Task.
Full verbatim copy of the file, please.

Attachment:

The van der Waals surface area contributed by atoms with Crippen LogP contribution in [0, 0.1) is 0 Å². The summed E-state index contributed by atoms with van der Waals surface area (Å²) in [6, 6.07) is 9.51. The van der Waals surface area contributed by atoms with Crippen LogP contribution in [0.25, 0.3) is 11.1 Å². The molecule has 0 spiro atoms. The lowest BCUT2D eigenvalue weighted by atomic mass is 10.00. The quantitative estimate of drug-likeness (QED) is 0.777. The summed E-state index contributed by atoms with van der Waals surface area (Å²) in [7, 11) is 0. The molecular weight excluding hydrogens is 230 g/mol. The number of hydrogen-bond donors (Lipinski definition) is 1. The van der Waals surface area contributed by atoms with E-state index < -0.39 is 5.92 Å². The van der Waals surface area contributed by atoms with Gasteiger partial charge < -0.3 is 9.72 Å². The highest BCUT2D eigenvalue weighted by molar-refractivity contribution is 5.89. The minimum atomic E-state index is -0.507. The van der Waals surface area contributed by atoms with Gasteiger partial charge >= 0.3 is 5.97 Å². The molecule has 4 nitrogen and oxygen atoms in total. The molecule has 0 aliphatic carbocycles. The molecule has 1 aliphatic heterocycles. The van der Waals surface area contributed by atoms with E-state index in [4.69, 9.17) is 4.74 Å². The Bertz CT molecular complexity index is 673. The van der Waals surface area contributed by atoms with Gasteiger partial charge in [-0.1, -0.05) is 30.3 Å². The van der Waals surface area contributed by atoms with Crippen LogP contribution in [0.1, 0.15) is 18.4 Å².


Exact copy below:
The van der Waals surface area contributed by atoms with Crippen LogP contribution in [0, 0.1) is 0 Å². The summed E-state index contributed by atoms with van der Waals surface area (Å²) in [6, 6.07) is 9.51. The van der Waals surface area contributed by atoms with Crippen LogP contribution in [0.25, 0.3) is 11.1 Å². The molecule has 0 spiro atoms. The lowest BCUT2D eigenvalue weighted by atomic mass is 10.00. The quantitative estimate of drug-likeness (QED) is 0.777. The summed E-state index contributed by atoms with van der Waals surface area (Å²) in [7, 11) is 0. The molecular weight excluding hydrogens is 230 g/mol. The number of hydrogen-bond donors (Lipinski definition) is 1. The van der Waals surface area contributed by atoms with E-state index < -0.39 is 5.92 Å². The van der Waals surface area contributed by atoms with Gasteiger partial charge < -0.3 is 9.72 Å². The highest BCUT2D eigenvalue weighted by molar-refractivity contribution is 5.89. The minimum atomic E-state index is -0.507. The van der Waals surface area contributed by atoms with Gasteiger partial charge >= 0.3 is 5.97 Å². The molecule has 4 nitrogen and oxygen atoms in total. The molecule has 0 aliphatic carbocycles. The molecule has 1 aliphatic heterocycles. The van der Waals surface area contributed by atoms with E-state index in [4.69, 9.17) is 4.74 Å². The Bertz CT molecular complexity index is 673. The van der Waals surface area contributed by atoms with Gasteiger partial charge in [-0.1, -0.05) is 30.3 Å². The van der Waals surface area contributed by atoms with Crippen LogP contribution in [0.1, 0.15) is 18.4 Å².